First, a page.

FOCAL POINT surveys the landscape of emerging photographers and selects three talented, driven, and noteworthy artists to highlight each quarter.  Each FOCAL POINT photographer receives mentoring from Crusade for Art to think about their work, their target audience, and how to best engage them.  In this interview series, every FOCAL POINT photographer gets asked the same three questions, and their answers become a jumping off point for the mentorship.


Describe the arc of your photography career so far.

The arc of my photography career has been pretty unconventional, just like the rest of my life!

As a teenager, I was training to become a concert pianist.  I discovered photography in high school, thanks to the local college art library.  I hid books by Friedlander, Fink, Frank and Hockney inside my textbooks, so I could study them during class.  Photography offered an escape from the mundane prison of high school – a portal to faraway worlds. I taught myself to develop film and print in a 50 square foot darkroom cooperative.  As soon as the school day was over, I would run to the darkroom to discover what my camera had captured. Sometime I just sat there in silence, as you would in a sensory deprivation tank. The darkroom was my sanctuary.

I fully intended to major in music at Bard College.  But I was lucky enough to end up in a freshman photo class with Stephen Shore, and I never looked back. After graduating, rather than going to Yale, or interning with a famous photographer in New York, I decided to travel the world.  I spent time in queer alternative communities, did social work, lived in Europe, and played piano.  All the while I photographed prolifically, yet privately, showing my work to no one.  I could have become Vivian Maier, but instead I went to grad school.  I was finally ready to share my work with the world.  Since completing my MFA, I've been putting myself out there like never before.  Online platforms like Fraction Magazine and Crusade for Art have been an awesome part of this "coming out" process...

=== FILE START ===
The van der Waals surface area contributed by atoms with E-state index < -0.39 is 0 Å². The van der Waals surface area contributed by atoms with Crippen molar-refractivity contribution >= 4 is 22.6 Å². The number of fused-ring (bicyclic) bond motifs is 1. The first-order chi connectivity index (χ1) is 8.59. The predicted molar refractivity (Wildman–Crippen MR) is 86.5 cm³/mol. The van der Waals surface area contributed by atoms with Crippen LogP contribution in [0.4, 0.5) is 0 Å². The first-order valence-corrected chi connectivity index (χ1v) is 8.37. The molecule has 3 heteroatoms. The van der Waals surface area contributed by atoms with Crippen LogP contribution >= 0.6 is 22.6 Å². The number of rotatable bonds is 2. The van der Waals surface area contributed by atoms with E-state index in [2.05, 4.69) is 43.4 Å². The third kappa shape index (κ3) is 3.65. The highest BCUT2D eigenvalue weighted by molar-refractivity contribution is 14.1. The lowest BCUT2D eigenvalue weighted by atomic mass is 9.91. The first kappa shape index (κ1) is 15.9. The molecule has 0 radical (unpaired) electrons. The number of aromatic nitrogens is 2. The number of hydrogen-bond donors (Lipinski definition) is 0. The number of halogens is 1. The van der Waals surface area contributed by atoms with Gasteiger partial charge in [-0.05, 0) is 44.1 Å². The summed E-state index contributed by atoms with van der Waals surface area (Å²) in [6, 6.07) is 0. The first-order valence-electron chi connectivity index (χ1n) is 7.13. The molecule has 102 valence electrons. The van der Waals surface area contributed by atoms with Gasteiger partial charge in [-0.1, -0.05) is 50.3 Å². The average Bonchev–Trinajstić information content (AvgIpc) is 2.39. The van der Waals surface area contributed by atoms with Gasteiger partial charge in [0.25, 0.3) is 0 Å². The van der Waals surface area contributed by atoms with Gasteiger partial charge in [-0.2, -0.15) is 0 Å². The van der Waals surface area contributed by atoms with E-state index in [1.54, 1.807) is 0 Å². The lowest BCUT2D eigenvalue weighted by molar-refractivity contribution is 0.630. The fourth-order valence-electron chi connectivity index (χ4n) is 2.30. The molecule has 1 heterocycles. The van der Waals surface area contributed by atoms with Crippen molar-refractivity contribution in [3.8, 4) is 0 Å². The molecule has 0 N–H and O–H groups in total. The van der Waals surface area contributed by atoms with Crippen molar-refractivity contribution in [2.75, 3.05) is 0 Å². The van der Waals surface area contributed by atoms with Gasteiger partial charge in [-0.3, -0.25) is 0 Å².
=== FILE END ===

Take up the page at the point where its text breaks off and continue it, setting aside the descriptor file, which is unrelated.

If you were exactly where you wanted to be in your fine art photography career, what would that look like?

I'm at a very exciting point in my career.  The great thing about being a "late bloomer", is that when you finally decide to step into the spotlight, you have a wealth of lived experience, which adds a depth and breadth to your work.  So in that sense, I'm exactly where I want to be in my career.  That said, I would like to be represented by an ambitious gallery, to have more group and solo exhibitions, to join more private and museum collections, to publish several books, and to have a teaching job where I can share my passion with a group of dedicated young photographers.  I can feel that many of these things are right around the corner –– sometimes I wonder if I will bloom or explode!

What are your goals for 2014?

2014 has been the best year of my life. I've already accomplished more this year than I expected to, and it's far from over!  I was thrilled to be awarded a residency at Hambidge, and grant from Light Work.  I've been included in shows at the Houston Center for Photography, Aperture Gallery, and the Philadelphia Art Museum, and I look forward to more.  I am working on a new book, and I just had a promising meeting with an awesome publisher. I would like to collaborate with other photographers, for both shooting and publishing projects. I would also like to have more editorial assignments and commissions, and so I welcome all suggestions and proposals!